Post by Wheelgarden on Jul 27, 2020 13:35:24 GMT -5
Mumsey I grew the flexuosus variety this year for the first time. I've grown the citratus variety in the past. It's doing very well, loving the heat and humidity. Doesn't seem quite as large as the citratus was, but nice and lush. I hope to save seed from it.
"Adopt the pace of Nature: Her secret is patience." --- Ralph Waldo Emerson
Post by pepperhead212 on Apr 14, 2021 23:50:18 GMT -5
Wheelgarden One season years ago I grew the flexuosis variety, but after starting the seeds on 2-1, and growing the plants until just after Halloween, the largest stalks I got were barely 1/4", and the largest cluster was about 2 1/2". The citratus, when I've grown it, got huge - the largest cluster had 86 stalks, many of them 1/2" or larger. It is definitely easier, and more productive for me to root them!
I went to the Korean market yesterday, since that is right down the street from the orthodontist I went to. I didn't get much - really not short on anything in the condiment section, and I don't want to get anything that goes in the freezer! But I always go to the produce section - Asian stores have things I just don't see anywhere else! One thing I saw that I didn't really need, but I got some, anyway - lemongrass. I got it for rooting - 6 stalks, which is double what I need to grow about 5 years worth! I still have a bunch from 2017 Foodsavered in the freezer, many in small batches, and two large batches. I'll do that again, in the fall, and put the old stuff in a bag and label it as such - maybe I'll make a bug spray with all of it!
When I dropped off plants at my parent's house yesterday, mom left me a note saying that my aunt had brought me some plants and one of them turned out to be lemongrass. I'm a bit dismayed since I found out it's not cold-hardy but will attempt to overwinter it indoors. I'll probably use it mostly for tea.
Mumsey , I'll pretend I didn't read that as I still have seeds to start and don't want to add any more at the moment. However I'm sure seeds will find their way into the stash for next year. I did read up on a bit today while I was waiting and see that it likes to be kept moist, so will hopefully repot it soon and perhaps grow it in a pot with a water reservoir of some sorts.
Post by pepperhead212 on May 21, 2021 23:27:40 GMT -5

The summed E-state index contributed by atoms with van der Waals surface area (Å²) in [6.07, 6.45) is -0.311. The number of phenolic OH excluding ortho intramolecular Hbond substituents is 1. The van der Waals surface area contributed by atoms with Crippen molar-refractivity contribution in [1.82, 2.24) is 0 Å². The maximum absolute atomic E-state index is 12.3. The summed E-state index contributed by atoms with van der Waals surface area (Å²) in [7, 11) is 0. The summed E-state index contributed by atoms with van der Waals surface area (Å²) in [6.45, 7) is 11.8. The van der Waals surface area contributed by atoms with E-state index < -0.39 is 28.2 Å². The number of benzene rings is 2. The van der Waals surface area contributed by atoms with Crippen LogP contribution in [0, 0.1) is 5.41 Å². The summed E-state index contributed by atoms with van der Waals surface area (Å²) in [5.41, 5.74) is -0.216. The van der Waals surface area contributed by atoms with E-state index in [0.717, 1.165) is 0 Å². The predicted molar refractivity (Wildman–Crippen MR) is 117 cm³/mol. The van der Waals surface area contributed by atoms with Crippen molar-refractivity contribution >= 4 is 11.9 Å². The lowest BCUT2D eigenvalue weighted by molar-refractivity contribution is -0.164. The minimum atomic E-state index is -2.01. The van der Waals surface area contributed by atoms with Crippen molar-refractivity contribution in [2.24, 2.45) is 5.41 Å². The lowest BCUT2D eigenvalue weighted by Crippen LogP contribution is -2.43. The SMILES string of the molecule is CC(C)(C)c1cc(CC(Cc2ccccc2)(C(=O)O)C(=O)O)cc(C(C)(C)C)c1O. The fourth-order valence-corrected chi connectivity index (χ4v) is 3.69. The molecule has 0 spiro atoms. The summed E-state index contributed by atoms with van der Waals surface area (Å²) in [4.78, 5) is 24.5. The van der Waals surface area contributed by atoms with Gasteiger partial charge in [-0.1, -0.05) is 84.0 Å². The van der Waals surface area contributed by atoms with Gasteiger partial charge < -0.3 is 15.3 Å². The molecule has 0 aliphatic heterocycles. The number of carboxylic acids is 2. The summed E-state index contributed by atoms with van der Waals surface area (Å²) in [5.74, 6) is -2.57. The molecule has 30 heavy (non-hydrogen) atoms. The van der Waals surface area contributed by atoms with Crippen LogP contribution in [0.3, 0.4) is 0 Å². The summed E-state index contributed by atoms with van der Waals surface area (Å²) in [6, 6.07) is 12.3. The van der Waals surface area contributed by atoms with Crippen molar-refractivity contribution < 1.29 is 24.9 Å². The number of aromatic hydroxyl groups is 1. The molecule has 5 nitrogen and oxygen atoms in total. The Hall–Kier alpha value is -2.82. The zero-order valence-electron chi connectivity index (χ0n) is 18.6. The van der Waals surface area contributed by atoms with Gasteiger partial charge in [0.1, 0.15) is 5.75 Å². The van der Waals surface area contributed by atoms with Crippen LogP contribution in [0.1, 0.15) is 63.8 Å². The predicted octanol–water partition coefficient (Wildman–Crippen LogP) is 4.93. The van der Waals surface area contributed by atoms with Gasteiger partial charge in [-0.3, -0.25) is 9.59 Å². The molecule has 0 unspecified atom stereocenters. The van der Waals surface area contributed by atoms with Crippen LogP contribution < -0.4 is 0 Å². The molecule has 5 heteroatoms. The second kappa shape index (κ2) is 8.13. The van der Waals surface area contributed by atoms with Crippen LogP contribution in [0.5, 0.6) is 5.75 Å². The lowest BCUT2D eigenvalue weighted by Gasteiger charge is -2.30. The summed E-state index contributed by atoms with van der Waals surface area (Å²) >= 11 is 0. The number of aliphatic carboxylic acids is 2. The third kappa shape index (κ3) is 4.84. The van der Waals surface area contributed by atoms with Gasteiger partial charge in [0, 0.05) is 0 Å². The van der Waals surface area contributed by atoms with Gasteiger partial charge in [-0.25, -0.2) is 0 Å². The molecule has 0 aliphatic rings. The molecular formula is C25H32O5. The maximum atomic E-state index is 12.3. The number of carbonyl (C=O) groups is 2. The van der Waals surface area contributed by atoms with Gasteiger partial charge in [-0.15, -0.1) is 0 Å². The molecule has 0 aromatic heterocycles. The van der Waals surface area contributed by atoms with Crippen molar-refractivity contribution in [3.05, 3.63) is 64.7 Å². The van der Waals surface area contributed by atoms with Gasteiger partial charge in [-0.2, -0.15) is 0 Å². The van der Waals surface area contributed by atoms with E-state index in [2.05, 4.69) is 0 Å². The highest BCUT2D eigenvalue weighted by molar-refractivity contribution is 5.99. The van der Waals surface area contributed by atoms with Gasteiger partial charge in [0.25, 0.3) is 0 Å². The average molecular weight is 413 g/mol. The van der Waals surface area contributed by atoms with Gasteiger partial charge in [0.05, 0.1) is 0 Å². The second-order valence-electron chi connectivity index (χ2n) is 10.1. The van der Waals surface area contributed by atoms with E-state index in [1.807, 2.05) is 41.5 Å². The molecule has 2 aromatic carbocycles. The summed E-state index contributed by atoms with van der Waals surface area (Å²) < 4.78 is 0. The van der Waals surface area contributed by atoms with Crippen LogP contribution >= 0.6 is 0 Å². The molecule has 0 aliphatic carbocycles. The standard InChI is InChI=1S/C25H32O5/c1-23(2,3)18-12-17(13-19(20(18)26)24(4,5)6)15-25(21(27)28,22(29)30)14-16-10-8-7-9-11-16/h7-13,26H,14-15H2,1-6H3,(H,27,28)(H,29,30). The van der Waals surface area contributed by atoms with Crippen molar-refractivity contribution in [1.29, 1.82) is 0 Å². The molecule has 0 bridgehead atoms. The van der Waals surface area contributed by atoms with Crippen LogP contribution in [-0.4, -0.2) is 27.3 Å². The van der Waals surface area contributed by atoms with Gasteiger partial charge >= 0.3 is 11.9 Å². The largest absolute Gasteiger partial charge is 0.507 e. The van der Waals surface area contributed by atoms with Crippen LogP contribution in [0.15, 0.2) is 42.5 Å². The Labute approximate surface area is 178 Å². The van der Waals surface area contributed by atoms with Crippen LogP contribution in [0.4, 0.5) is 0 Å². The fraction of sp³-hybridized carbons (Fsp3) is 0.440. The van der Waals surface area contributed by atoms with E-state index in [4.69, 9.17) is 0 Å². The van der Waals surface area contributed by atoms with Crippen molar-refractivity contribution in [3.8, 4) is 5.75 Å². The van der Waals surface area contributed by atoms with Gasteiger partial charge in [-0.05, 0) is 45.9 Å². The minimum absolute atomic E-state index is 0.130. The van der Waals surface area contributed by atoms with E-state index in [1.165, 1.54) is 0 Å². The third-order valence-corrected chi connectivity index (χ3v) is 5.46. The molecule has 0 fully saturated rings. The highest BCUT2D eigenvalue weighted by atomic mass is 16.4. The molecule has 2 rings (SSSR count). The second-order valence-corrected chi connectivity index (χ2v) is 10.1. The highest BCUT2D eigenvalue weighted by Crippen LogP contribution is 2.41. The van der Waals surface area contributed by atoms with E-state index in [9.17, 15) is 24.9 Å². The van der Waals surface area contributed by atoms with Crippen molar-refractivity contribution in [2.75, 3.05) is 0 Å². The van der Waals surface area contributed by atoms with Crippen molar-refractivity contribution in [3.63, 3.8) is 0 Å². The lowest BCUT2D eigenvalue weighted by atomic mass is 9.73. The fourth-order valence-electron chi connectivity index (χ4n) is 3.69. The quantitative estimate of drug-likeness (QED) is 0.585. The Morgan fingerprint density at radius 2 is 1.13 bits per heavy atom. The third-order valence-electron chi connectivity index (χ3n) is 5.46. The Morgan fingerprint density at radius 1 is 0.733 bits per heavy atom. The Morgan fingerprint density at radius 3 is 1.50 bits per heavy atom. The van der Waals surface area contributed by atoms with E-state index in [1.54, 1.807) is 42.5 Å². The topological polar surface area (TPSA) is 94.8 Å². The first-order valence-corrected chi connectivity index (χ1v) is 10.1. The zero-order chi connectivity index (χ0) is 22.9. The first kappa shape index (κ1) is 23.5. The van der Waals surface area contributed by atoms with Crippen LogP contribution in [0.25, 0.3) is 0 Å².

emmsmommy If you got lemongrass plants, it is probably the stuff from seeds - a different species, and good, but it just doesn't get as large, at lest not as fast. I only grew it once from seed, because I started it in very early Feb, and the clusters didn't get as large by fall, and the stalks were only about 3/16" in diameter, as their largest. That's why I always just root some of the large stalks, and 3 plants supply me for about 3 years, in vacuum sealed packs!
Post by pepperhead212 on May 26, 2021 14:15:04 GMT -5
Here's one of my extra rootings, which has ended up growing more up top in the cup than the 3 I planted outside! So I planted it outside - eventually, I'll see what ends up smallest, and pull that, and plant something else there, like dill maybe. I definitely don't need 4 plants, since even 3 is too much. One of my extra lemongrass rootings. by pepperhead212, on Flickr
Post by pepperhead212 on Aug 11, 2021 9:32:35 GMT -5
Wheelgarden I save much of the upper leaves, as well as the lower part that I will cook with. When I harvest them in the fall, I cut the roots off, and cut the lower parts to about 6-8", and trim them so they are ready to use, then vacuum seal them in Foodsaver sections, packing the equivalent of 4 to 8 regular sized lemongrass; mine's usually smaller, but I can use longer pieces. After packing most of the larger pieces this way, the rest gets packed in larger sections of the Foodsaver strips. The greens I save, too, and it compresses very well. I use 12" bags (which I use for few things), and cut the greens just undersize to fit in, and pack them in - it's amazing how they compress! When some is used, just pack it down in the bag, and re-seal it. They can be used for that drink I made before - it's actually stronger than using the stalks! Can also be used for an insect repellent - better than wasting the stuff we cook with!